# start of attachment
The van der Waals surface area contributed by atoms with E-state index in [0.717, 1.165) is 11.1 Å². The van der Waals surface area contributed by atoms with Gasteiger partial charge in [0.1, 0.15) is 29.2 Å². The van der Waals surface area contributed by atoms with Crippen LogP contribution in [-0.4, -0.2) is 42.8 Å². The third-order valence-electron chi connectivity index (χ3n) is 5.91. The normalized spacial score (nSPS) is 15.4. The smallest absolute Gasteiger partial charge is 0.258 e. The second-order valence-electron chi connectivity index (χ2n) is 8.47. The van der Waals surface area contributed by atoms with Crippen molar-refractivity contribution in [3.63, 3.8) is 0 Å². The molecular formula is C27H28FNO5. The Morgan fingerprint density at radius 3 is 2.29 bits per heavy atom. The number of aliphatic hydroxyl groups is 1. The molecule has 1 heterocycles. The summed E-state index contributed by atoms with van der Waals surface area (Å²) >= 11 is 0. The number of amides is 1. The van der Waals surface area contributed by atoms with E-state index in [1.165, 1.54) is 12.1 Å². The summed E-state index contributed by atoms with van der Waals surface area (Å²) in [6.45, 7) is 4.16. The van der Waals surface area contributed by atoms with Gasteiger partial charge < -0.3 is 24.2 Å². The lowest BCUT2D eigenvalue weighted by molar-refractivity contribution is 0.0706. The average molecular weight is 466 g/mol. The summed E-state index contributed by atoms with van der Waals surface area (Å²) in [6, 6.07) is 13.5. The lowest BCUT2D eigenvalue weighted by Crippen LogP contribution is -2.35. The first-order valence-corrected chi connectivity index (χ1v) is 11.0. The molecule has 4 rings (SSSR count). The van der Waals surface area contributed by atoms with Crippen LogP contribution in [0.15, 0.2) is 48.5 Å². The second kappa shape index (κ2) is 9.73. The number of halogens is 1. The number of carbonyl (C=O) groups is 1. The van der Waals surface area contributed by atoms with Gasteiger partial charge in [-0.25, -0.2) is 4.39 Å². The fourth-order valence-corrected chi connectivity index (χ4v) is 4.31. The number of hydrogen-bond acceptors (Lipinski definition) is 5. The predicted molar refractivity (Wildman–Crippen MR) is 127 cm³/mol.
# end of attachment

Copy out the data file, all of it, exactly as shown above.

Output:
The van der Waals surface area contributed by atoms with E-state index in [0.717, 1.165) is 11.1 Å². The van der Waals surface area contributed by atoms with Gasteiger partial charge in [0.1, 0.15) is 29.2 Å². The van der Waals surface area contributed by atoms with Crippen LogP contribution in [-0.4, -0.2) is 42.8 Å². The third-order valence-electron chi connectivity index (χ3n) is 5.91. The normalized spacial score (nSPS) is 15.4. The smallest absolute Gasteiger partial charge is 0.258 e. The second-order valence-electron chi connectivity index (χ2n) is 8.47. The van der Waals surface area contributed by atoms with Crippen molar-refractivity contribution in [3.63, 3.8) is 0 Å². The molecular formula is C27H28FNO5. The Morgan fingerprint density at radius 3 is 2.29 bits per heavy atom. The number of aliphatic hydroxyl groups is 1. The molecule has 1 heterocycles. The summed E-state index contributed by atoms with van der Waals surface area (Å²) >= 11 is 0. The number of amides is 1. The van der Waals surface area contributed by atoms with E-state index in [1.165, 1.54) is 12.1 Å². The summed E-state index contributed by atoms with van der Waals surface area (Å²) in [6.45, 7) is 4.16. The van der Waals surface area contributed by atoms with Gasteiger partial charge < -0.3 is 24.2 Å². The lowest BCUT2D eigenvalue weighted by molar-refractivity contribution is 0.0706. The average molecular weight is 466 g/mol. The summed E-state index contributed by atoms with van der Waals surface area (Å²) in [6, 6.07) is 13.5. The lowest BCUT2D eigenvalue weighted by Crippen LogP contribution is -2.35. The first-order valence-corrected chi connectivity index (χ1v) is 11.0. The molecule has 4 rings (SSSR count). The van der Waals surface area contributed by atoms with Crippen LogP contribution in [0.15, 0.2) is 48.5 Å². The second kappa shape index (κ2) is 9.73. The number of halogens is 1. The number of carbonyl (C=O) groups is 1. The van der Waals surface area contributed by atoms with Gasteiger partial charge in [-0.25, -0.2) is 4.39 Å². The fourth-order valence-corrected chi connectivity index (χ4v) is 4.31. The number of hydrogen-bond acceptors (Lipinski definition) is 5. The predicted molar refractivity (Wildman–Crippen MR) is 127 cm³/mol.